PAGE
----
11.03.2006

tuesday

Email from US friends and some blog posts by Americans living in Canada remind me that US elections are approaching. I'm not paying any attention to them, except to see if my friend Brooke Ellison is elected to the New York State Senate.

For the first time since turning 18, I'm not voting in a US election. I'll probably never vote in one again. And I didn't only vote. I expended a lot of time and energy trying to get other people to vote, too. I won't be doing that anymore, either.

I feel that, having chosen to leave the country, I have forfeited my right to have any say in how it is governed. Of course I know that I still have a legal right because I am still an American citizen, but I feel I have no moral or ethical right.

The second, related reason is that I view the entire US election system as utterly, totally broken and bankrupt. I don't want anything to do with such a corrupt and undemocratic system.

Some months ago another move-to-Canada blogger urged me to tell wmtc readers that the deadline to apply for absentee ballots was approaching. I did not, because I'm not comfortable asking people to do something I myself am not doing. And people who have managed to emigrate to Canada can figure out how to vote if they want to. They don't need my help.

In two more years, when we can apply for Canadian citizenship, we'll begin to decide whether or not to give up our US citizenship altogether. Everyone makes such a fuss over the US passport. While we were in the application process, another American also applying said to me (by email), "Why would you give up your US passport? Half the world would give anything to have one!!"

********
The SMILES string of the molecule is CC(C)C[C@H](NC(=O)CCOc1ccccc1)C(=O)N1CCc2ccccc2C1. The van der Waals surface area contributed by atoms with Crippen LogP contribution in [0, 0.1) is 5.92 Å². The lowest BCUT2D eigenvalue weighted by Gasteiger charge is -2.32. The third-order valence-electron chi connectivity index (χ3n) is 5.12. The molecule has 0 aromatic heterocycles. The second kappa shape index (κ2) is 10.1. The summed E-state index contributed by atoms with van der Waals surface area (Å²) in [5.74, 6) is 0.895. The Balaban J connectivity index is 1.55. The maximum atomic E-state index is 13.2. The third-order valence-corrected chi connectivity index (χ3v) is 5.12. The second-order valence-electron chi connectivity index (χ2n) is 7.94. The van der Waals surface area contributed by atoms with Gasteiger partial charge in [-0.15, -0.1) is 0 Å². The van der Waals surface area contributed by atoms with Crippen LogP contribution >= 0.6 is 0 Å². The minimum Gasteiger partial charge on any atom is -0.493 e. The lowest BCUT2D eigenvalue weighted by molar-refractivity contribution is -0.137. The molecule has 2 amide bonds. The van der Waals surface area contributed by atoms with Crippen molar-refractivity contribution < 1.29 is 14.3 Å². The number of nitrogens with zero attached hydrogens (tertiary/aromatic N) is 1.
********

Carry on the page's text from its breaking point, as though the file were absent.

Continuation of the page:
I have no doubt that if you're Somali or Afghan or whatever, a US passport would make your life much easier. But for my purposes, a Canadian passport will do just fine. I will be proud to carry one.

The only reason to hold onto US citizenship, and thus my US passport, would be for easy entry into the US. But we'll burn that bridge when we come to it - or not.

I realize that many Americans who moved to Canada for political reasons are voting in this election. I hope I don't need to say that I respect their decisions as their own. For my part, I feel I already voted - with my feet.

9 comments:

Idealistic Pragmatist said...

I felt just this way at first, and I didn't vote in 1998, 2000, or 2002 because of this. (In fact, I tried very hard to ignore American politics for a long time--I'd just had enough of it.) I'm not sure what it was that made me change my mind, but somewhere along the line I got ultra-pragmatic about it. I figured that I vote in Michigan, and as a swing state, Michigan needs more people like me, not fewer.

I do see where you're coming from, though, and I still go back and forth on the ethics of it. And I'm still not enthusiastic about voting in the U.S.--election fraud or no--because there's simply no one down there who I believe in enough to vote for. The only time I've voted for someone I believed in instead of the lesser of the evils was this past January--my first election in Canada. What a thrill that was!

I've also given thought to giving up my U.S. citizenship, but as I understand it, it's actually kind of difficult, so I suspect I won't ever actually follow through with it. I like being able to go into the U.S. easily, too--my parents still live there--at a time when it's gotten so annoyingly difficult. And I've also realized that I am American (as well as Canadian), whether I like it or not, and giving up my passport wouldn't change that.

L-girl said...

Thanks for this, I/P. I was hoping you would weigh in.

So you continue to file a US tax return? That's one thing I would really like to lose - for me it's a point in favour of giving up US citizenship one day.

Idealistic Pragmatist said...